- Unipart Rail – Specialist provider of aftermarket goods and service for the global rail sector
- TrainFX – Design and supply of leading edge technologies to rail sector clients
- Loyalty Prime – Advanced, dynamic loyalty technology solutions
- Great Western Railway – Inter-city, commuter and outer-suburban services
Dr Rebecca Cain, Honorary Reader (Principal Investigator)
Dr Stewart Birrell (Associate Professor)
Dr Luis Oliveira (Research Fellow)
Dr Claudia Newton (Research Fellow)
Callum Bradley (Philosophy - Summer Intern)
Vivek Suresh Babu (Mechanical Engineering - Summer Intern)
Catherine Fox (Civil Engineering - Student Project)
Bradley, C., Oliveira, L., Birrell, S.,Cain, R. A new perspective on personas and customer journey maps: proposing systemic UX. International Journal of Human-Computer Studies (accepted for publication)
Oliveira, L. C., Birrell, S., & Cain, R. 2020. Journey mapping from a crew's perspective: Understanding rail experiences. Applied Ergonomics, 85, 103063. https://doi.org/10.1016/j.apergo.2020.103063
Oliveira, L. C., Birrell, S., & Cain, R. 2020. How technology can impact customer-facing train crew experiences. Ergonomics https://doi.org/10.1080/00140139.2020.1772377
Oliveira, L.C., Fox, C., Birrell, S., Cain, R., 2019. Analysing passengers’ behaviours when boarding trains to improve rail infrastructure and technology. Robotics and Computer-Integrated Manufacturing. 57, 282–291. http://doi.org/10.1016/j.rcim.2018.12.008
Oliveira, L., Bruen, C., Birrell, S., Cain, R., 2019. What passengers really want: Assessing the value of rail innovation to improve experiences. Transportation Research Interdisciplinary Perspectives. 1, 1–9. http://doi.org/10.1016/j.trip.2019.100014
Oliveira, L., Bradley, C., Birrell, S., Davies, A., Tinworth, N., Cain, R., 2017. Understanding passengers’ experiences of train journeys to inform the design of technological innovations, in: Re: Research - the 2017 International Association of Societies of Design Research (IASDR) Conference. Cincinnati, Ohio, USA, pp. 838–853. https://doi.org/10.7945/C2R388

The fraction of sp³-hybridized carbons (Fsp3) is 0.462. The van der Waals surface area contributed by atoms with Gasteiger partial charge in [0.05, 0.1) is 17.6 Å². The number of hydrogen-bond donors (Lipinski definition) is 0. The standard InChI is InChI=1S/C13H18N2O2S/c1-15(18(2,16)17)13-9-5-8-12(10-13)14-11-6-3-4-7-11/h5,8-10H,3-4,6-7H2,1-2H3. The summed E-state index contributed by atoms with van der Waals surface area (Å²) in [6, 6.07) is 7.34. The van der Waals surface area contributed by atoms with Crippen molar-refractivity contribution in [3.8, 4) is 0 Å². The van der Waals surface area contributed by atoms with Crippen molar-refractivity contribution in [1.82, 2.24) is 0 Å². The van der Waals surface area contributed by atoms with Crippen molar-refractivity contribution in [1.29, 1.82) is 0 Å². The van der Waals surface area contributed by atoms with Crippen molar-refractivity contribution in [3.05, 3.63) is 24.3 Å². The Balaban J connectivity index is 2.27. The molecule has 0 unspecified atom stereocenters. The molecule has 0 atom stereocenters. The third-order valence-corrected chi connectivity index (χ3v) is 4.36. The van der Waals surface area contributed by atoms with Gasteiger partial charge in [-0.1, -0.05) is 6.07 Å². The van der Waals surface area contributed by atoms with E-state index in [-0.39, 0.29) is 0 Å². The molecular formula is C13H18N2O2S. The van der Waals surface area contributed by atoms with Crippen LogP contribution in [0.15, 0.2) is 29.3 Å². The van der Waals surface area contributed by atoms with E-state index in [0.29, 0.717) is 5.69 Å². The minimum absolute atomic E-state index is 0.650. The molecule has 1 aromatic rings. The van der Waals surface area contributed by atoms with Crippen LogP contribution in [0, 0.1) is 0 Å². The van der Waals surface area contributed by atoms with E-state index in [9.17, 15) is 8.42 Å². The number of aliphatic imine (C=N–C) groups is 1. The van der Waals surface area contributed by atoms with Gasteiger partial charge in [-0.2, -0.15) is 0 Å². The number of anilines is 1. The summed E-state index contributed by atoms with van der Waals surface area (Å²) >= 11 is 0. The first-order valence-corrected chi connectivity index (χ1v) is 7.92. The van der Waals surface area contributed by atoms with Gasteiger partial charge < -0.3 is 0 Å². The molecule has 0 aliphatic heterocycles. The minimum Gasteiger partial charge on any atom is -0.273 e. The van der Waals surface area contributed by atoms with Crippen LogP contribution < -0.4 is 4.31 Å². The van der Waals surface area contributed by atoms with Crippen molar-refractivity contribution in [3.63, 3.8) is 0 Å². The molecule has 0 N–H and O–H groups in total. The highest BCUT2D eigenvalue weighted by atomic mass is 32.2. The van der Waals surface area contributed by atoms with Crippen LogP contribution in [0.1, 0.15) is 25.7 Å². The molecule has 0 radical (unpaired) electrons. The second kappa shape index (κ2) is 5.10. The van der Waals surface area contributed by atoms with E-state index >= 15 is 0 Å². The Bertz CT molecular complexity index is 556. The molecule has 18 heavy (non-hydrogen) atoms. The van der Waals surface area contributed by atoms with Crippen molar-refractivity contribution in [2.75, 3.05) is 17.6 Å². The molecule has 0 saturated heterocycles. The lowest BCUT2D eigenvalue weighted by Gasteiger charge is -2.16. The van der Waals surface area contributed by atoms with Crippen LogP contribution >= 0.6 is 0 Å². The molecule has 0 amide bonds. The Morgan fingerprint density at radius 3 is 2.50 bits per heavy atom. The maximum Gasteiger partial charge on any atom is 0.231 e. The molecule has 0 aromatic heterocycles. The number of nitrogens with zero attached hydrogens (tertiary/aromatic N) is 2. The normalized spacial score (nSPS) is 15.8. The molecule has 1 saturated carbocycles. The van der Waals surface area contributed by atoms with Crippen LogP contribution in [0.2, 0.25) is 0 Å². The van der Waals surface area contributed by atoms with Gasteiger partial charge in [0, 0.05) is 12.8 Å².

Oliveira, L., Bradley, C., Birrell, S., Tinworth, N., Davies, A., Cain, R., 2017. Using Passenger Personas to Design Technological Innovation for the Rail Industry, in: INTSYS - Intelligent Transport Systems – From Research and Development to the Market Uptake. T. Kováčiková et al. (Eds.): INTSYS 2017, LNICST 222, pp. 1–9 Springer, https://doi.org/10.1007/978-3-319-93710-6_8
Fox, C., Oliveira, L., Kirkwood, L., Cain, R., 2017. Understanding users’ behaviours in relation to concentrated boarding: implications for rail infrastructure and technology, in: Volume 6: Advances in Manufacturing Technology XXXI. pp. 120-125. IOS Press https://doi.org/10.3233/978-1-61499-792-4-120
Babu, V.S., Oliveira, L., Birrell, S., Taylor, A., Cain, R., 2017. Comparison of E-ink and OLED screens as train seat displays: a user study, in: INTSYS - Intelligent Transport Systems – From Research and Development to the Market Uptake. T. Kováčiková et al. (Eds.): INTSYS 2017, LNICST 222, pp. 1–7, Springer. https://doi.org/10.1007/978-3-319-93710-6_30
Court, S., Kirkwood, L., Farnsworth, M., Orlovs, I., Shehab, E., Tinworth, N., 2017. Requirements analysis of digital technology for the rail industry, in: Volume 6: Advances in Manufacturing Technology XXXI. pp. 120-125. IOS Press. https://doi.org/10.3233/978-1-61499-792-4-201
Farnsworth, M., Kirkwood, L., Court, S., Shebab, E., Tinworth, N., 2017. Optimisation strategy for efficient platform train interface activity, in: Volume 6: Advances in Manufacturing Technology XXXI. pp. 233-238. IOS Press. https://doi.org/10.3233/978-1-61499-792-4-233.
Miñano, S.P., Kirkwood, L., Court, S., Farnsworth, M., Shehab, E., Tinworth, N., 2017. A review of digital wayfinding technologies in the transportation industry, in Volume 6: Advances in Manufacturing Technology XXXI. pp. 207-212. IOS Press. https://doi.org/10.3233/978-1-61499-792-4-207